Updates about Roche GENERATION-HD1 and Tominersen
It’s not over until it’s over
Written by the Moving Forward Team on February 3rd 2022
The pharmaceutical company Roche has recently shared with the HD community further details about the phase III clinical trial GENERATION HD-1. This clinical trial involved nearly 800 HD patients from around the world and stopped dosing in March 2021 following the advice from an Independent Data Monitoring Committee.
This recommendation to stop the trial was based on the potential benefit/risk profile of Tominersen. This means that the benefits were not clear nor significant when the patients that received the experimental therapy were compared to patients who did not receive the experimental therapy. Furthermore, some patients seemed to have worsen their clinical condition.
While doing a more detailed analysis of the data collected during GENERATION-HD1, the Roche team found that there was a sub-group of patients who appeared to benefit from the effects of Tominersen. These were younger patients (people under 48 years of age) with less severe disease and who were exposed to a less frequent dose of Tominersen (120 mg every 16 weeks)
For this specific group, there were some positive trends in the results of the tests selected to assess the impact of Tominersen after participants were treated for 69 weeks. The results are only indications and do not provide us any certainty. But the results are seen as interesting, and Roche has consequently decided to investigate more whether treatment with Tominersen is beneficial for this subgroup of HD patients.
Therefore, the company is designing a more targeted phase II clinical trial for this group of patients. The trial is going to be launched soon, and will evaluate the safety, tolerability and efficacy associated with different dosages of Tominersen. The Moving Forward team believes that bringing Tominersen’s updates to patients in a simple and clear language through press releases and webinars are very important steps towards understanding the work behind each clinical trial and each company involved in the search for effective therapies for Huntington’s disease.
While there is still a lot of data that the Huntington’s community has yet to learn, we are very grateful for the extensive analytical work that Roche has done over the past months. It is because of this commitment, and the resources invested, that Roche has been able to determine whether or not to launch a new clinical trial with this same drug, but this time with a very specific subgroup of patients.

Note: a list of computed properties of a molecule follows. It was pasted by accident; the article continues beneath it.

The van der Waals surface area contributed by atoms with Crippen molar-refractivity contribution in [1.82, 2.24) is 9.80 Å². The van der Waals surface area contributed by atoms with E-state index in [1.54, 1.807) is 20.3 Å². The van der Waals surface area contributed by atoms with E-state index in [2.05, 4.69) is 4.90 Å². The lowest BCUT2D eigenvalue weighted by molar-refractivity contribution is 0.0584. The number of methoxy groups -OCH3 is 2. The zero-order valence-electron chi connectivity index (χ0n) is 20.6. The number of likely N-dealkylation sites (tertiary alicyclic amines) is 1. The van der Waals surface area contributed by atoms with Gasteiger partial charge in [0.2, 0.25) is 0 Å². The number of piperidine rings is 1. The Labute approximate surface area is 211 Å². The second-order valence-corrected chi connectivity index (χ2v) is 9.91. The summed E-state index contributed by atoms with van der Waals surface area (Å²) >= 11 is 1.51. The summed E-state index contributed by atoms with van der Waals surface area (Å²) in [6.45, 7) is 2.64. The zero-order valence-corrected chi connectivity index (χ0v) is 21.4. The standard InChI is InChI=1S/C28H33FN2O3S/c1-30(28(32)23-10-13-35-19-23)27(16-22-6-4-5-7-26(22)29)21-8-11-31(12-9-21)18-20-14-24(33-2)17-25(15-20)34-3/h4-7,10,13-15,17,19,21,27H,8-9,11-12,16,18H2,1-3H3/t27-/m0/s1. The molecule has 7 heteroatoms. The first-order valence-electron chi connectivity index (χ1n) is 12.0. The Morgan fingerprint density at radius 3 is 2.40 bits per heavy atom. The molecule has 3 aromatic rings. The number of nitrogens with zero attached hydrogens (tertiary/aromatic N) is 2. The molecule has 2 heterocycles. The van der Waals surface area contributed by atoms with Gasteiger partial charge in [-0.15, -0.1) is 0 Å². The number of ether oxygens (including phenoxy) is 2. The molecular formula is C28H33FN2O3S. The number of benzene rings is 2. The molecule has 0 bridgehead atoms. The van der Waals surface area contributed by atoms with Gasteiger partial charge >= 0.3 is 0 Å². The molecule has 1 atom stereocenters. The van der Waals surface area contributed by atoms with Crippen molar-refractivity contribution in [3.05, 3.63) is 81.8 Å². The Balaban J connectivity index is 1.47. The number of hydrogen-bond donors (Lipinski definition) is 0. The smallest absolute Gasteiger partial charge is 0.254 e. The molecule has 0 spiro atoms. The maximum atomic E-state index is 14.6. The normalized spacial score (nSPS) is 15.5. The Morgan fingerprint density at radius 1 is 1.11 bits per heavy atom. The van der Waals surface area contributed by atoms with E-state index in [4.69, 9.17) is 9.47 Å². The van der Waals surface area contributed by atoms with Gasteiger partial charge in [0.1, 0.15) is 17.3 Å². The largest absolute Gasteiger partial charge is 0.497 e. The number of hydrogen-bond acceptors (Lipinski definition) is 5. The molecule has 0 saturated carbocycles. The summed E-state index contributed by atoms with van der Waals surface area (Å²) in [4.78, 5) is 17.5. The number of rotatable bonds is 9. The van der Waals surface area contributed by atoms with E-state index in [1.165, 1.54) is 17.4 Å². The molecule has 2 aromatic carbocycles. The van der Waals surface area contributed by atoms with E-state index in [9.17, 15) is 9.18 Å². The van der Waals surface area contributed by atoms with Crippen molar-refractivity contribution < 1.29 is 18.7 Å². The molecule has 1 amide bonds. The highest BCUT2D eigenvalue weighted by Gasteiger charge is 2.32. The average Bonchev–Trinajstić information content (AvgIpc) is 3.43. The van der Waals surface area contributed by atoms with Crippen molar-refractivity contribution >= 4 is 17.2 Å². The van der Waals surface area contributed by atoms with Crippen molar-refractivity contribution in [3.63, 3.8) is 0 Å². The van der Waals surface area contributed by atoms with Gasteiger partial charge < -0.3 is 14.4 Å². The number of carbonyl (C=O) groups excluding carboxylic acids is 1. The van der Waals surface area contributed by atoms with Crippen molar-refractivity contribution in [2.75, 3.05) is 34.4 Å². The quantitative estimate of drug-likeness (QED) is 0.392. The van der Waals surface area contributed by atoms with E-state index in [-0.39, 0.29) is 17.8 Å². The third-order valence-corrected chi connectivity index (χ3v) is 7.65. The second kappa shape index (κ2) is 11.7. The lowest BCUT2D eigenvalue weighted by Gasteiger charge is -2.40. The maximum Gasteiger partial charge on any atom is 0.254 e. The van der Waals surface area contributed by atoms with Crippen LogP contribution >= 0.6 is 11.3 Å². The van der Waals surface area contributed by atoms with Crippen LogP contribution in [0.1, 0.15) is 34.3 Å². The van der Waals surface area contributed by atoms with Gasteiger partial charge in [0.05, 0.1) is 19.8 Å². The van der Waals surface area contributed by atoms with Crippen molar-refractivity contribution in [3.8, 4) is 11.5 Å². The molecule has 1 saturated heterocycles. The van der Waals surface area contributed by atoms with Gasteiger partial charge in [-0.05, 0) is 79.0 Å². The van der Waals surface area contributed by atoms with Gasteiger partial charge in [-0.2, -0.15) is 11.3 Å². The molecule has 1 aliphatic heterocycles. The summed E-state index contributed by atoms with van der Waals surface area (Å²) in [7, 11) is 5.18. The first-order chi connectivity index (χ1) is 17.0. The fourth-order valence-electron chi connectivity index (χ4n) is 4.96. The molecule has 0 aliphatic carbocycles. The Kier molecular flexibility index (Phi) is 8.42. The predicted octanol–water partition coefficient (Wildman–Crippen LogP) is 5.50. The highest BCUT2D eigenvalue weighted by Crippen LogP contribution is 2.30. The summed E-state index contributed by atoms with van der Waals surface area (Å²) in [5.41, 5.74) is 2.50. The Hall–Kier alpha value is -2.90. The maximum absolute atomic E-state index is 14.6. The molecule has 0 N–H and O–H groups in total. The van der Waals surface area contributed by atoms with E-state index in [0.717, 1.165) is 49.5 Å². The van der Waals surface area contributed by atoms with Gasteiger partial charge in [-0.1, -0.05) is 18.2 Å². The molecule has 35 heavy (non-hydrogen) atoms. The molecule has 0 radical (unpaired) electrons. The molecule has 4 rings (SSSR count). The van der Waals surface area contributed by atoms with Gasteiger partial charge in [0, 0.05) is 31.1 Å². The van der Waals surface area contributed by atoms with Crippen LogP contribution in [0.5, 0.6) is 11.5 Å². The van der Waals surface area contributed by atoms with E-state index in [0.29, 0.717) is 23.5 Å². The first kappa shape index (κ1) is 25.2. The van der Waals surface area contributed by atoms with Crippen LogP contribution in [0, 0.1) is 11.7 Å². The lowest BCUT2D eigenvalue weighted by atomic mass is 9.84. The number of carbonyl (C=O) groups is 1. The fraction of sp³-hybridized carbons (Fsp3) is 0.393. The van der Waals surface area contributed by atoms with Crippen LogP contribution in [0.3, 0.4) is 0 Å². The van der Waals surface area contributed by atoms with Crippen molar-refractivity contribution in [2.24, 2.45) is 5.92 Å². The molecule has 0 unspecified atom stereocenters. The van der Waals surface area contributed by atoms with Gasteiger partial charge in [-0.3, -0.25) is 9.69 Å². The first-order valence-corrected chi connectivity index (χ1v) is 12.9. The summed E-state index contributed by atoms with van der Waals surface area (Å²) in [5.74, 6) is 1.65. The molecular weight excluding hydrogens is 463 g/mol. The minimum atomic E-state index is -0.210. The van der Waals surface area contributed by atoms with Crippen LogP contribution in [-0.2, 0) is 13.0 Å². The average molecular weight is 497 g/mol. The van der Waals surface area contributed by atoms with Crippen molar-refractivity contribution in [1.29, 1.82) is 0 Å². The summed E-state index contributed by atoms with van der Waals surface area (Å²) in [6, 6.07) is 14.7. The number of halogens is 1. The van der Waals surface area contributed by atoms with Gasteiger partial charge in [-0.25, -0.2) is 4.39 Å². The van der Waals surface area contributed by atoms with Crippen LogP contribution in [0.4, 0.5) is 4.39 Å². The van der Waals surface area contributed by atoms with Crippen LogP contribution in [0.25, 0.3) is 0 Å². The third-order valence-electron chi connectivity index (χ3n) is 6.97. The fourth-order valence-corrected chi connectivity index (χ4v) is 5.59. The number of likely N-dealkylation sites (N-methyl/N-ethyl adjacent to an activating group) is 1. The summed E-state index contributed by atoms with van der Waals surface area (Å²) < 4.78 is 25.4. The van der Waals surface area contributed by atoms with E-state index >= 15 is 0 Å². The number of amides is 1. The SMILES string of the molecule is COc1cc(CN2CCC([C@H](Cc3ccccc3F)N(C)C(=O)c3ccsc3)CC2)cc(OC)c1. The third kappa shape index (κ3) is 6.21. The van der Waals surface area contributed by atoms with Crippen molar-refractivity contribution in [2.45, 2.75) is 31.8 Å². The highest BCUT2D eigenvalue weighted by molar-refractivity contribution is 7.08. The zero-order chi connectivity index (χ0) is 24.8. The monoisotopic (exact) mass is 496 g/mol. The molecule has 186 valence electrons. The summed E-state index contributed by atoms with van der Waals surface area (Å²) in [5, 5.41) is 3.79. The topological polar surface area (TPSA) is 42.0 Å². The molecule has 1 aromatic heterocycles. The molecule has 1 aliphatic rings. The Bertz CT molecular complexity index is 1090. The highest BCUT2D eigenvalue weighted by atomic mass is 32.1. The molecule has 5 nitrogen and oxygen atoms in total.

Every time a clinical trial starts, it is a time of great excitement and hope, with high expectations. The development of new drugs and clinical trials are experiments and, as all experiments, we don’t know if they will succeed or not. But from every trial we learn valuable lessons. We, as a community, need to stay informed and keep educating and encouraging each other to cope with all these experiments. We need to be prepared for setbacks and failures, but still not give up. This is the natural course of drug development. And we will never quit before we have found good solutions to treat HD.
Thus, while we must always remain cautious and careful while researchers proceed to ensure the safety, tolerability and efficacy of the drugs, we think it’s good news that Roche is continuing to explore potential HD therapies. HD families are vulnerable, but they are also extremely enduring and willing to make incredible efforts to ensure HD clinical progress. They are heroes delivering information to advance science. That is an amazing contribution and should be honoured by the community.
All the information and data that can be obtained from this new Phase II trial will help us increase and improve our knowledge about HD. It will also be an excellent opportunity to start a fresh and early dialogue with the HD families, so that they can have realistic hopes about the trial impact on their lives. We understand that these will be big achievements, as they will undoubtedly help us in our collective quest for an effective therapy to modify the course of the disease.